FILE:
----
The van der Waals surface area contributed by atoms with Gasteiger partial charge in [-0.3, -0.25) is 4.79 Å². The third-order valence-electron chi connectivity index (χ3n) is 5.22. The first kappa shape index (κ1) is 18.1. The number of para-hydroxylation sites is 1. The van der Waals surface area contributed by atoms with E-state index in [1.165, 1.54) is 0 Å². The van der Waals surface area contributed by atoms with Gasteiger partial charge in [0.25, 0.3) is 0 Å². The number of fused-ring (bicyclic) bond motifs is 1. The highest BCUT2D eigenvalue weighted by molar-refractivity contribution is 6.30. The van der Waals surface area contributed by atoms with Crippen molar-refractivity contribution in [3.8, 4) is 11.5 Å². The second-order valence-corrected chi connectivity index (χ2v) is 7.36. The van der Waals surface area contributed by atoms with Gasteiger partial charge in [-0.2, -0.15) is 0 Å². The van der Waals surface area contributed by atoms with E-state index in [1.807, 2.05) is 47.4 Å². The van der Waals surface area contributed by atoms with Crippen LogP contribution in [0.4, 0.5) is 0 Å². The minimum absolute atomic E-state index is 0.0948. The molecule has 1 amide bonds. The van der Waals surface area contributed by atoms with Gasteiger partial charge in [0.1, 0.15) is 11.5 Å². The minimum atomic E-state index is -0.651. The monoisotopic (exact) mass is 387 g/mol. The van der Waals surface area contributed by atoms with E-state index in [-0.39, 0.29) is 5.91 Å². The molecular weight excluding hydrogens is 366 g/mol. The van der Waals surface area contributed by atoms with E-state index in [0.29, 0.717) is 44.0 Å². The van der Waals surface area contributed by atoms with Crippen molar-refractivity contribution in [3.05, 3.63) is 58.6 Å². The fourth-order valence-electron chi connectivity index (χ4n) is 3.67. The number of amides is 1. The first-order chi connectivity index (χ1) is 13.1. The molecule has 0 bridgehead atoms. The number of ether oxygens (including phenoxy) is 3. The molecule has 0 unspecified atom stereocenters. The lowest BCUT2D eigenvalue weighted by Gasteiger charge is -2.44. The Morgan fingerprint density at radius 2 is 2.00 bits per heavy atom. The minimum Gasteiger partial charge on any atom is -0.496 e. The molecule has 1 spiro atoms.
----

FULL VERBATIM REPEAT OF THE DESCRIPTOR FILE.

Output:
The van der Waals surface area contributed by atoms with Gasteiger partial charge in [-0.3, -0.25) is 4.79 Å². The third-order valence-electron chi connectivity index (χ3n) is 5.22. The first kappa shape index (κ1) is 18.1. The number of para-hydroxylation sites is 1. The van der Waals surface area contributed by atoms with E-state index in [1.165, 1.54) is 0 Å². The van der Waals surface area contributed by atoms with Gasteiger partial charge in [0.25, 0.3) is 0 Å². The number of fused-ring (bicyclic) bond motifs is 1. The highest BCUT2D eigenvalue weighted by molar-refractivity contribution is 6.30. The van der Waals surface area contributed by atoms with Crippen molar-refractivity contribution in [3.8, 4) is 11.5 Å². The second-order valence-corrected chi connectivity index (χ2v) is 7.36. The van der Waals surface area contributed by atoms with Gasteiger partial charge in [-0.2, -0.15) is 0 Å². The van der Waals surface area contributed by atoms with E-state index in [1.807, 2.05) is 47.4 Å². The van der Waals surface area contributed by atoms with Crippen LogP contribution in [0.4, 0.5) is 0 Å². The minimum absolute atomic E-state index is 0.0948. The molecule has 1 amide bonds. The van der Waals surface area contributed by atoms with Gasteiger partial charge in [0.1, 0.15) is 11.5 Å². The minimum atomic E-state index is -0.651. The monoisotopic (exact) mass is 387 g/mol. The van der Waals surface area contributed by atoms with E-state index in [-0.39, 0.29) is 5.91 Å². The molecular weight excluding hydrogens is 366 g/mol. The van der Waals surface area contributed by atoms with E-state index in [0.29, 0.717) is 44.0 Å². The van der Waals surface area contributed by atoms with Crippen molar-refractivity contribution in [3.05, 3.63) is 58.6 Å². The fourth-order valence-electron chi connectivity index (χ4n) is 3.67. The number of amides is 1. The first-order chi connectivity index (χ1) is 13.1. The molecule has 0 bridgehead atoms. The number of ether oxygens (including phenoxy) is 3. The molecule has 0 unspecified atom stereocenters. The lowest BCUT2D eigenvalue weighted by Gasteiger charge is -2.44. The Morgan fingerprint density at radius 2 is 2.00 bits per heavy atom. The minimum Gasteiger partial charge on any atom is -0.496 e. The molecule has 1 spiro atoms.